New wave power successfully passes 1 year test run

There is much to discover for divers around King Island in Tasmania. More than sixty sunken shipwrecks have already been found there. They are a testament to the power that the waves can unleash around the small island. This is exactly what Australian company Wave Swell Energy (WSE) now wants to take advantage of. The group’s engineers have developed a special wave power plant for this purpose, which has now been extensively tested in the straits between Tasmania and the Australian mainland. After about a year it can be said that the approach actually seems to work. On average, the company was able to convert about 48 percent of the energy supplied by the waves into usable electricity. In good wave conditions, this was enough to supply about 200 houses. In fact, it is the first time in Australian history that a wave power plant actually supplies electricity to the public grid on a permanent.

Negative pressure replaces direct contact with seawater

The installation, which is somewhat reminiscent of a bunker, is based on a new method of generating electricity. The waves therefore do not directly drive a generator. Instead, they flush water into a concrete chamber, which then flows out again. This creates a vacuum, which in turn drives a turbine. The major advantage of this approach: the important components do not come into direct contact with the seawater. On the one hand, this simplifies the design – for example, because the turbine only needs to rotate in one direction. At the same time, it also causes less damage. In the past, many ideas for wave and tidal power plants have failed because the enormous powers of the sea were underestimated. Important parts were therefore repeatedly destroyed and had to be repaired at great expense. Here, on the other hand, the water only ends up on solid concrete, which should actually be able to withstand the pressure well.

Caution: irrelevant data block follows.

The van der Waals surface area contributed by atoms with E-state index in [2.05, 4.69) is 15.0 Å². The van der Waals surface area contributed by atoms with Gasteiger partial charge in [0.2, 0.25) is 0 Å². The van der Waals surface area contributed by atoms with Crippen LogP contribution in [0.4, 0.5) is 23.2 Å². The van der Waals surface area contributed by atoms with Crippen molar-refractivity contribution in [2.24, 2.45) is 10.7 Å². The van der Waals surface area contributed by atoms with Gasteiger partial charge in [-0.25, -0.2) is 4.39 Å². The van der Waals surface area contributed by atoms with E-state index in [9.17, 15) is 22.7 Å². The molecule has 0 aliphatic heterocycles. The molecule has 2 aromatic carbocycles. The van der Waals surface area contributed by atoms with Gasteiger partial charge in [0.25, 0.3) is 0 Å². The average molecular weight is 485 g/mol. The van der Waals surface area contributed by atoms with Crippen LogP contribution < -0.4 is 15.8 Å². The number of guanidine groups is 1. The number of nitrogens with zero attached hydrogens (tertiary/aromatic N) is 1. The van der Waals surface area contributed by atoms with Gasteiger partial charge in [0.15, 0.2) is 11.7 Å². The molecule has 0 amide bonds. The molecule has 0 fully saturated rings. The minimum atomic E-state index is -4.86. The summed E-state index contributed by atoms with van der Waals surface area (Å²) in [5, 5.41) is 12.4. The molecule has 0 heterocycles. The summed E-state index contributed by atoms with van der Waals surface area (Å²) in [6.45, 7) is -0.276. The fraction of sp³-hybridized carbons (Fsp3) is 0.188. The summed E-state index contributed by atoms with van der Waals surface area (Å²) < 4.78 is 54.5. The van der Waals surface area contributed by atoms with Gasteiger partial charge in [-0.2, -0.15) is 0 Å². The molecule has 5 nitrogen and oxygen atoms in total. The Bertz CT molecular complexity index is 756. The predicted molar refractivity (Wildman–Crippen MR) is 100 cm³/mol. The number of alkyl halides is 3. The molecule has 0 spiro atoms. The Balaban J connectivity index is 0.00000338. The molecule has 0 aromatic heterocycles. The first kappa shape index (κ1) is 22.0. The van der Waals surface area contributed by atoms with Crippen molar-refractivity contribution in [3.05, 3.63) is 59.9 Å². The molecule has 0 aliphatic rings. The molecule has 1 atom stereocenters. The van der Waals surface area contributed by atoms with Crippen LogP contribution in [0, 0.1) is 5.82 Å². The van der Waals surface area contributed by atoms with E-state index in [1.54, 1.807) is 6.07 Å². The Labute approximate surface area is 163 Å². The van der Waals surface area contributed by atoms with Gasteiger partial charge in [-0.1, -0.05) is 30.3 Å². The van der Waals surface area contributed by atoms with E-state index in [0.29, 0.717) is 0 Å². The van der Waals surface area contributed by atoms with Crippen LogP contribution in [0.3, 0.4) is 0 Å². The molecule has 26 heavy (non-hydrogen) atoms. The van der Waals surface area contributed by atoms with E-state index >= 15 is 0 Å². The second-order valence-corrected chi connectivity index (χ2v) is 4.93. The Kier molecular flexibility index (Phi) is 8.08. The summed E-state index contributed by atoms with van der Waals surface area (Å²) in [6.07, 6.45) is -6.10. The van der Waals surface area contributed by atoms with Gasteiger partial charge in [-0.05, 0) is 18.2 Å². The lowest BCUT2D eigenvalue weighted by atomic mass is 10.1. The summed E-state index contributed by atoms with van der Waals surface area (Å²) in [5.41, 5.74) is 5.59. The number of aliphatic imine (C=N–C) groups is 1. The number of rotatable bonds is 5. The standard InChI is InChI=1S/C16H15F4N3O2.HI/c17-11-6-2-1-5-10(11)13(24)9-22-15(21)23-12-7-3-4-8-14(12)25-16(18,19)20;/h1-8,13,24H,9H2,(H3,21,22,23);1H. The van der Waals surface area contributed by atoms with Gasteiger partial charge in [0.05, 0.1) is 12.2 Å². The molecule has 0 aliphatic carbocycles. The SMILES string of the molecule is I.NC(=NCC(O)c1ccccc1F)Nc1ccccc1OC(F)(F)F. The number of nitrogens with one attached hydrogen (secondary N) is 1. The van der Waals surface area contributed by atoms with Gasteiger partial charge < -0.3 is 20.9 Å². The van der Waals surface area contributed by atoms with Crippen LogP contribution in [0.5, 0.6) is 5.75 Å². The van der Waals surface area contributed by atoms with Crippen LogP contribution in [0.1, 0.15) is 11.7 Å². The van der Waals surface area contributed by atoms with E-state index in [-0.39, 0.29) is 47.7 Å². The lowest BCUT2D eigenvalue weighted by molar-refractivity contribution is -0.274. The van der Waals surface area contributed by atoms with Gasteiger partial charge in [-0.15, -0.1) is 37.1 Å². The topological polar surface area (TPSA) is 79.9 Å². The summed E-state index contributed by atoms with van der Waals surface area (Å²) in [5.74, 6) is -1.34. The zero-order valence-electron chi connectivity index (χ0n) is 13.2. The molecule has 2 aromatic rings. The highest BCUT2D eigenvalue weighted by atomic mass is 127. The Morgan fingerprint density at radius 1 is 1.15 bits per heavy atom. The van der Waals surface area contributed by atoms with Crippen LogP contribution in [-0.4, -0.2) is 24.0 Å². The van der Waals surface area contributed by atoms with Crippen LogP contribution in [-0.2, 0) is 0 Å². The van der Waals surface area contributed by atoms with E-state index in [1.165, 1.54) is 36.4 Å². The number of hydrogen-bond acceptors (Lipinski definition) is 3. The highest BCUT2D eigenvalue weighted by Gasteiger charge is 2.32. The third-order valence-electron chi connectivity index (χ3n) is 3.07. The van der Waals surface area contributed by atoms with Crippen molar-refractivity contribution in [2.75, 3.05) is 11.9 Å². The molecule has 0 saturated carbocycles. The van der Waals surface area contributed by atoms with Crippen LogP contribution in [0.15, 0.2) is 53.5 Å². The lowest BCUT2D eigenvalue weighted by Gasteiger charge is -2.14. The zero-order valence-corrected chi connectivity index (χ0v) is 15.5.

Waves can generate green electricity 24/7

In addition, it can be ensured that no animals are harmed. However, the production of the now tested system cost an impressive twelve million dollars. The electricity produced is therefore sustainable, but not particularly cheap. This could change with the construction of larger factories. In fact, WSE is already working on another wave power plant that uses the same technology, but is said to be able to produce about five times more electricity. In theory, the system could then be used worldwide. There have already been initial requests from interested companies. Specific locations have not yet been communicated. Especially the fact that it is a renewable energy source that supplies power around the clock should be attractive. In theory, it is therefore a supplement to the rather fluctuating wind and solar energy.